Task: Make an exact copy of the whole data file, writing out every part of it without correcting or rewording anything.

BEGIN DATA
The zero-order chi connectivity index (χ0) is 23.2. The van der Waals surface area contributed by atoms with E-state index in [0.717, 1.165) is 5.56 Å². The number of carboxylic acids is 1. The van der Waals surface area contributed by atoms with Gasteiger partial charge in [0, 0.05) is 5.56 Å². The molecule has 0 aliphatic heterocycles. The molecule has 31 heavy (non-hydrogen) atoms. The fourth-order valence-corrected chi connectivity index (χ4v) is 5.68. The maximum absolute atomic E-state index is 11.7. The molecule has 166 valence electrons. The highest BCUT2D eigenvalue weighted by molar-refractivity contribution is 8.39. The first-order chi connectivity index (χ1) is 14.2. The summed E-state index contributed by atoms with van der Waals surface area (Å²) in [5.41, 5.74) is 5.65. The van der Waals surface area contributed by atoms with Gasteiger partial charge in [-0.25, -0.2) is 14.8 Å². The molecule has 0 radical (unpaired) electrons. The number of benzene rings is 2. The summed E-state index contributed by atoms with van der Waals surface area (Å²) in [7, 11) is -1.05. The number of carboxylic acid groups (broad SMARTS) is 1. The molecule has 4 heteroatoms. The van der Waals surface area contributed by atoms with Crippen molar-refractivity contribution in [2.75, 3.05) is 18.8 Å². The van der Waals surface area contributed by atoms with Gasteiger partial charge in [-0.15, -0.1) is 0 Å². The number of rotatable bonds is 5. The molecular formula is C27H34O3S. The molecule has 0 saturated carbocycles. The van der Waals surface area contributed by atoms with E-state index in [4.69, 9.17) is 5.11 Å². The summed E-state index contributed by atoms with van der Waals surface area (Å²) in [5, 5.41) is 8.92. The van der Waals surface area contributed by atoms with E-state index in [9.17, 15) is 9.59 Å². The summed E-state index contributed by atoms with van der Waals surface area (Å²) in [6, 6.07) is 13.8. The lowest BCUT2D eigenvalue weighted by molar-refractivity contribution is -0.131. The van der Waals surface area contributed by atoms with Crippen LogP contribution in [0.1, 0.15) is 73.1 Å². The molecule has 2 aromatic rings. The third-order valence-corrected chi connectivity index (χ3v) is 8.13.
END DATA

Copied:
The zero-order chi connectivity index (χ0) is 23.2. The van der Waals surface area contributed by atoms with E-state index in [0.717, 1.165) is 5.56 Å². The number of carboxylic acids is 1. The van der Waals surface area contributed by atoms with Gasteiger partial charge in [0, 0.05) is 5.56 Å². The molecule has 0 aliphatic heterocycles. The molecule has 31 heavy (non-hydrogen) atoms. The fourth-order valence-corrected chi connectivity index (χ4v) is 5.68. The maximum absolute atomic E-state index is 11.7. The molecule has 166 valence electrons. The highest BCUT2D eigenvalue weighted by molar-refractivity contribution is 8.39. The first-order chi connectivity index (χ1) is 14.2. The summed E-state index contributed by atoms with van der Waals surface area (Å²) in [5.41, 5.74) is 5.65. The van der Waals surface area contributed by atoms with Gasteiger partial charge in [-0.25, -0.2) is 14.8 Å². The molecule has 0 radical (unpaired) electrons. The number of benzene rings is 2. The summed E-state index contributed by atoms with van der Waals surface area (Å²) in [7, 11) is -1.05. The number of carboxylic acid groups (broad SMARTS) is 1. The molecule has 4 heteroatoms. The van der Waals surface area contributed by atoms with Crippen molar-refractivity contribution in [2.75, 3.05) is 18.8 Å². The van der Waals surface area contributed by atoms with Gasteiger partial charge in [-0.15, -0.1) is 0 Å². The number of rotatable bonds is 5. The molecular formula is C27H34O3S. The molecule has 0 saturated carbocycles. The van der Waals surface area contributed by atoms with E-state index in [4.69, 9.17) is 5.11 Å². The summed E-state index contributed by atoms with van der Waals surface area (Å²) in [5, 5.41) is 8.92. The van der Waals surface area contributed by atoms with E-state index in [9.17, 15) is 9.59 Å². The summed E-state index contributed by atoms with van der Waals surface area (Å²) in [6, 6.07) is 13.8. The lowest BCUT2D eigenvalue weighted by molar-refractivity contribution is -0.131. The van der Waals surface area contributed by atoms with Crippen LogP contribution in [0.1, 0.15) is 73.1 Å². The molecule has 2 aromatic rings. The third-order valence-corrected chi connectivity index (χ3v) is 8.13.